Harris Health System-University of Houston Collaboration

Aaron McEuen
Aaron McEuen, instructional lab manager of the Burdette Keeland Jr. Design Exploration Center in the Gerald D. Hines College of Architecture and Design, creates a prototype of a medical face shield for Harris Health System.

With supply companies unable to fulfill emergency requests for medical face shields, and with a need to assure this critical resource for staff in its hospitals, Harris Health System reached out to an unlikely partner for help—the University of Houston.

Medical face shields are a vital part of the personal protective equipment (PPE) that doctors and nurses at Ben Taub and Lyndon B. Johnson hospitals use every day when caring for confirmed or suspected Coronavirus (COVID-19) patients.

“Face shields are one of our most challenging pieces of protective equipment to get during these times of need,” says Chris Okezie, vice president of system operations, Harris Health System. “They’re also the most effective equipment to protect our front-line staff.”

Thinking beyond suppliers, Harris Health reached out to UH’s Gerald D. Hines College of Architecture and Design for manufacturing help. Answering the call was Aaron McEuen, instructional lab manager of the college’s Burdette Keeland Jr. Design Exploration Center, who within a day created a prototype to see if his lab could produce the needed equipment.

It proved successful.  

Okezie and Harris Health leadership were impressed and provided the school a face shield to replicate. Today, the school is creating hundreds of medical face shields that will soon be delivered to Harris Health’s hospitals. With an initial order of 500, more are expected as the COVID-19 pandemic continues.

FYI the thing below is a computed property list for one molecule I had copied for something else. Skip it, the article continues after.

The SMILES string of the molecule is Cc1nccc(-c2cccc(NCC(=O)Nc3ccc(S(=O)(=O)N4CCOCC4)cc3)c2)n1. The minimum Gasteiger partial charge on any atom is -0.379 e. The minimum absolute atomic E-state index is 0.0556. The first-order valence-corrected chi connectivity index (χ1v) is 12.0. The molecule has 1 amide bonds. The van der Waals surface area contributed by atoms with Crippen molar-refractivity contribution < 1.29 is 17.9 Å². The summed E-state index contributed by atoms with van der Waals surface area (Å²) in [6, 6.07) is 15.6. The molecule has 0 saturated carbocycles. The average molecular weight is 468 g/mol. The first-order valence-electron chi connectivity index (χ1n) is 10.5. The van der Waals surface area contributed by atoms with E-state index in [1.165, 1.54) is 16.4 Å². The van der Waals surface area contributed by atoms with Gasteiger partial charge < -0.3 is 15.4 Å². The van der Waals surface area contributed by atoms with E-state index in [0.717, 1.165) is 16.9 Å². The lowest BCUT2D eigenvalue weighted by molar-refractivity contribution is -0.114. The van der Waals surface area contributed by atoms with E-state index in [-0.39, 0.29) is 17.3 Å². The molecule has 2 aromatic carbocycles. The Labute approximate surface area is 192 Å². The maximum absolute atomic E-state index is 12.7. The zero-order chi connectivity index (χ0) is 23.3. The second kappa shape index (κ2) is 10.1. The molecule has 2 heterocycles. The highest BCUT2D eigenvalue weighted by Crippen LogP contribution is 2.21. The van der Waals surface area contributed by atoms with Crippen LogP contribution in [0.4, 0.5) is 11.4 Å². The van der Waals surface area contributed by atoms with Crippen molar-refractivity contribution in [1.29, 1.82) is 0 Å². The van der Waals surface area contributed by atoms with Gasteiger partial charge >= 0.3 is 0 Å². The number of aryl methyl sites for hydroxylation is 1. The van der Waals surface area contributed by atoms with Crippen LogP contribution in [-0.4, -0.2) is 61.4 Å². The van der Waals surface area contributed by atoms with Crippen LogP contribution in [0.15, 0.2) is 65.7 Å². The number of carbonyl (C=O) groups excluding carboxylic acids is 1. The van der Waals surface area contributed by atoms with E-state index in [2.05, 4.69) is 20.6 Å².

“This is a great example of how people of this great city and county come together to address a common and dire need,” says Dr. Esmaeil Porsa, President and CEO, Harris Health System. “I want to personally thank the staff and leadership of University of Houston for stepping up and leading the way to help Harris Health care for our communities in the safest possible way.”  

Using universal laser cutters, the lab can perform vector cuts to create the semi-circular plastic see-through face shields. In a single setting, the laser cutters can produce up to 10 face shields in three minutes. Assembly of the lightweight shields takes a little longer.

“Harris Health has had an education and training relationship with the University of Houston and its students for years, but never an aspect where the school is providing Harris Health with vital medical supplies,” Okezie says. “I’m sure making face shields were never on Aaron and his team’s radar a few weeks ago. They basically had to retool and repurpose their labs to make this happen.”

McEuen admits making face shields was not a consideration for the lab until the current health crisis gripping the world.

“Honestly, it’s nice to be productive. I know a lot of people are cooped up in their houses,” he says. “We’re lucky to have the opportunity to contribute.”

 One of the biggest hurdles for the project has been waiting for necessary raw materials to create the face shields. Most shipping and delivery services are experiencing major delays because of the heavier-than-usual delivery demands seen across the U.S.

“We are committed to supporting Houston during this unprecedented pandemic,” said Patricia Belton Oliver, dean, Gerald D. Hines College of Architecture and Design. “Our collaboration with Harris Health System utilizes, in a small way, our expertise in design and fabrication and its power to safeguard our community’s healthcare workers as they fight COVID-19.”

Okezie calls the collaboration an example of innovation, creative thinking and ingenuity at its best.

“Two unlikely partners like Harris Health and UH working to mitigate the supply need for protective equipment during our global response to COVID-19,” he says. “Aaron and his team are wonderful and amazing people who have stepped up to help the community during its time of need.”

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